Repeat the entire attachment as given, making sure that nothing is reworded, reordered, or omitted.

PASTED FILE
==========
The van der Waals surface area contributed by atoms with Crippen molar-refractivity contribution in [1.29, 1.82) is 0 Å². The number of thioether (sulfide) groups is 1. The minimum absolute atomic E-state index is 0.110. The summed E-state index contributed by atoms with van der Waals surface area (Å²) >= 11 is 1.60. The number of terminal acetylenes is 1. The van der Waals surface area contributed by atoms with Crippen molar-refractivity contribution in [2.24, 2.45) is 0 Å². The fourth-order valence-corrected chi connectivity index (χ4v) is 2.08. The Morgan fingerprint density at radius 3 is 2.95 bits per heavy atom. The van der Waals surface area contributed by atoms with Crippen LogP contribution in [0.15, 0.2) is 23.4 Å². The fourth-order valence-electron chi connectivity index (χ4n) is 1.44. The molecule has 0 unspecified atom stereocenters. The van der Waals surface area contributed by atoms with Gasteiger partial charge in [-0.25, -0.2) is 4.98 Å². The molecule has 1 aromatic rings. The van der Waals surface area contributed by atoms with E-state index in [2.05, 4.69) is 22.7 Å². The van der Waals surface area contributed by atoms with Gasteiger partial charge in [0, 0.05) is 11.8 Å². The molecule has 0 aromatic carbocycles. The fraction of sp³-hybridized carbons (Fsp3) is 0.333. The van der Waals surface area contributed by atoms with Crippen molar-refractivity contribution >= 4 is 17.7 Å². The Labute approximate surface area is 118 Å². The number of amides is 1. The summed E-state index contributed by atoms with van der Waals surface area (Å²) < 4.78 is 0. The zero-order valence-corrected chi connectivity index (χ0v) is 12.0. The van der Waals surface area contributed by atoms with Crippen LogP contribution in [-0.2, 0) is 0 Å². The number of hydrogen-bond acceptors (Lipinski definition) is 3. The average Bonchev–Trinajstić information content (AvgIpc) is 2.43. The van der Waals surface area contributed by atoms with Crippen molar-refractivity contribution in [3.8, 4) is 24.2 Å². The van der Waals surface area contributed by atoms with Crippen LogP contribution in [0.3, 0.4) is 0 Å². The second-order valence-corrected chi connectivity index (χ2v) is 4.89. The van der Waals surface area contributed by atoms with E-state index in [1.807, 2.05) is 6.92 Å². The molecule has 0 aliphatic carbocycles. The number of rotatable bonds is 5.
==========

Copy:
The van der Waals surface area contributed by atoms with Crippen molar-refractivity contribution in [1.29, 1.82) is 0 Å². The number of thioether (sulfide) groups is 1. The minimum absolute atomic E-state index is 0.110. The summed E-state index contributed by atoms with van der Waals surface area (Å²) >= 11 is 1.60. The number of terminal acetylenes is 1. The van der Waals surface area contributed by atoms with Crippen molar-refractivity contribution in [2.24, 2.45) is 0 Å². The fourth-order valence-corrected chi connectivity index (χ4v) is 2.08. The Morgan fingerprint density at radius 3 is 2.95 bits per heavy atom. The van der Waals surface area contributed by atoms with Crippen LogP contribution in [0.15, 0.2) is 23.4 Å². The fourth-order valence-electron chi connectivity index (χ4n) is 1.44. The molecule has 0 unspecified atom stereocenters. The van der Waals surface area contributed by atoms with Gasteiger partial charge in [-0.25, -0.2) is 4.98 Å². The molecule has 1 aromatic rings. The van der Waals surface area contributed by atoms with E-state index in [2.05, 4.69) is 22.7 Å². The van der Waals surface area contributed by atoms with Gasteiger partial charge in [0, 0.05) is 11.8 Å². The molecule has 0 aromatic carbocycles. The fraction of sp³-hybridized carbons (Fsp3) is 0.333. The van der Waals surface area contributed by atoms with Crippen molar-refractivity contribution >= 4 is 17.7 Å². The Labute approximate surface area is 118 Å². The number of amides is 1. The summed E-state index contributed by atoms with van der Waals surface area (Å²) < 4.78 is 0. The zero-order valence-corrected chi connectivity index (χ0v) is 12.0. The van der Waals surface area contributed by atoms with Crippen LogP contribution in [-0.2, 0) is 0 Å². The number of hydrogen-bond acceptors (Lipinski definition) is 3. The average Bonchev–Trinajstić information content (AvgIpc) is 2.43. The van der Waals surface area contributed by atoms with Crippen molar-refractivity contribution in [3.8, 4) is 24.2 Å². The van der Waals surface area contributed by atoms with Crippen LogP contribution in [0.3, 0.4) is 0 Å². The second-order valence-corrected chi connectivity index (χ2v) is 4.89. The van der Waals surface area contributed by atoms with E-state index in [1.807, 2.05) is 6.92 Å². The molecule has 0 aliphatic carbocycles. The number of rotatable bonds is 5.